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In the play Macbeth, the setting, along with the atmosphere, creates an important image in the audience's mind. Although this "image" is purely inside one's head, it provides the audience and/or reader with two things: a) background -- what has happened recently before the scene started; this includes the weather, and b) the instict to think in a "biased" way. For example, in Act One, Scene One, three witches appear and the atmosphere is one of a stormy, gloomy night. The audience instinctively expects something bad to happen in this murky setting.


In Macbeth, much of the plot revolves around disorder and chaos -- whether the characters or audience realize it or not. Because of the constant struggle for power in the play, the nation is always at risk of disorder. If a strong leader is not present, many things can go wrong very easily and very quickly. Disorder causes problems for many people, the king included. Signs of disorder are seen in Macbeth, especially when there is talk of a solar eclipse, an owl killing a falcon, and Duncan's horses running wild. This indicates that something is not stable in society.


I have placed the terms trust and betrayal together because I feel that they can be seen as opposites. However, one must be trusted before they can betray someone's trust. In the play Macbeth, Duncan respected and trusted Macbeth, his "kinsman" and subject. This is clearly seen when Macbeth, a recent war hero, was named Thane of Cawdor by Duncan. However, Macbeth purposely betrayed Duncan by literally backstabbing him when he was power-hungry and wanted more than just Thane of Cawdor.


Fear is evident in many of the major characters of Macbeth. Although Macbeth constantly tried to overcome fear through his apparent bravery, he finally feared for his life in Act Five. When "Birnam Wood" came "marching" to Dunsinane, his residence, I think Macbeth felt true fear for the first time since Duncan's murder. In fact, I believe fear itself became one of the only things that Macbeth and his wife, Lady Macbeth, had in common by the play. They both feared for what lay ahead.


Unlike the terms "trust" and "betrayal", the terms "greed" and "power" seem to go hand-in-hand in the play Macbeth. Because of greed, Macbeth (and Lady Macbeth) want more power -- that of the Royal Family. Greed for power has completely engulfed their minds: they cannot accept anything less than complete power over Scotland. It has destroyed them by destroying all that was familiar around them: friends, loved ones, and their own sanity. It has driven Lady Macbeth to mental illness by Act Five and Macbeth to regret and remorse by the same time.


During the course of the tragedy Macbeth, some of the characters continue to justify their actions by making excuses to cover up the truth (or part of it, at least). In Act Three, Scene One, Macbeth makes an excuse that "...nobody is confessing anymore..." only to pass the blame from himself for his past actions. The murderers that Macbeth "hires" to kill perform their duty with the "excuse" that they are doing this deed to benefit their country. Macbeth uses an "excuse" to cover up his murder of King Duncan by laying the blame on his subjects. The truth is very hard to get out of Macbeth or his wife.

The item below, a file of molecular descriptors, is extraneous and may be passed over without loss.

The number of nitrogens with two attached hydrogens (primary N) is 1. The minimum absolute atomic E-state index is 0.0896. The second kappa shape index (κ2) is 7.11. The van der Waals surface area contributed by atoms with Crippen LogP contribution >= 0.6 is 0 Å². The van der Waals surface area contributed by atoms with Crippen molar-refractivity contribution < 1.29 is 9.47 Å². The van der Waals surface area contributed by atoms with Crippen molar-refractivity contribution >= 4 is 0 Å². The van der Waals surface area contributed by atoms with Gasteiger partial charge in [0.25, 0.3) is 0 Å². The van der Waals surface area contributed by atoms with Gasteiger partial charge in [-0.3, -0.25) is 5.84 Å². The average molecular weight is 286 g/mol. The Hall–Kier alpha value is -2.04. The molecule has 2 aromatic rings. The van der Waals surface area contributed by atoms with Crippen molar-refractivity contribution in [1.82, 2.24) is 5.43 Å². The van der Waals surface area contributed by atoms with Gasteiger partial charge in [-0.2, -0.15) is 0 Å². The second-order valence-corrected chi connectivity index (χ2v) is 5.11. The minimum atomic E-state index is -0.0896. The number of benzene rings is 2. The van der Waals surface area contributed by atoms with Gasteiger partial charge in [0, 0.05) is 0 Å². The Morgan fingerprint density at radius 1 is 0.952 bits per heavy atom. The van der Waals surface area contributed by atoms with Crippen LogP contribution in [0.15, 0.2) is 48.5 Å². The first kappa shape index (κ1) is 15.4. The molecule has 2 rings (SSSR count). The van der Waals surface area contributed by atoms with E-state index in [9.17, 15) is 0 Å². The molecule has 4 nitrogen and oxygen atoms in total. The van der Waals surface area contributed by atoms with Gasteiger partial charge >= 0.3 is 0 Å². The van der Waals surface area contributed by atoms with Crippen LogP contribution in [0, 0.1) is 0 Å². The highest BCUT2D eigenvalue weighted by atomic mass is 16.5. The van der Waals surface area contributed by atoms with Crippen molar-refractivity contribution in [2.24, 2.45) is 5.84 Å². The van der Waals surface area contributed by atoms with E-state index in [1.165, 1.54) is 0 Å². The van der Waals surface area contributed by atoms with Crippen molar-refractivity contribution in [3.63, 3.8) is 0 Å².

In Shakespeare's tragedy Macbeth, visions "seen" the characters have an impact on them. Although these visions may only be in their minds -- from a bad dream or hallucination -- they may foreshadow and/or warn of events to come. For example, when Macbeth goes to the Witches, he inquires about his future. What he sees warns him to be careful, but also lessens his fear or being killed: he cannot be harmed until Birnam Wood marches on Dunsinane (which he thinks is impossible), and "No son of woman borne" shall harm him. These are seen in apparitions -- visions -- in Act Four.


From my experiences, a person acts desperately when they are faced with a dire emergency or circumstance. Usually, they are distraught over an awful event that has or will happen(ed). In Shakespeare's Macbeth, characters are seen acting in desperation. For example, Macbeth acts desperately by killing the King because he is so overtaken by greed for power that he cannot function normally. He believes that this is a justification for Duncan's murder. As seen, desperation can sometimes cause a person to act against their will or better judgement.


The story of Jekyll and Hyde explores the concept of both good and evil existing at the same time in the human being. Although both are present, one of the two usually prevails. Like Robert L. Stevenson's novel, Macbeth explores this concept as well. Although good and evil exist in Macbeth and Lady Macbeth, we see the two at different times. When Lady Macbeth pushed Macbeth to murder Duncan, her "evil" side was conquering his "good" side. In this way, "evil" prevailed over "good." Throughout the play, we see Macbeth and his wife in a constant struggle between the "good" and "evil" within themselves.


Being "guilty" of a crime is not just a civil or criminal offense -- it is offense against the person who committed the crime as well. After Duncan's murder, Lady Macbeth thinks that she will never be able to cleanse her hands of the blood -- forgive herself for her crime. Guilt has the power to take over your life, because everything you see and do reminds you of your hideous crime; such is the case of Lady Macbeth. The simplest way to ward off guilt is to be innocent in the first place!
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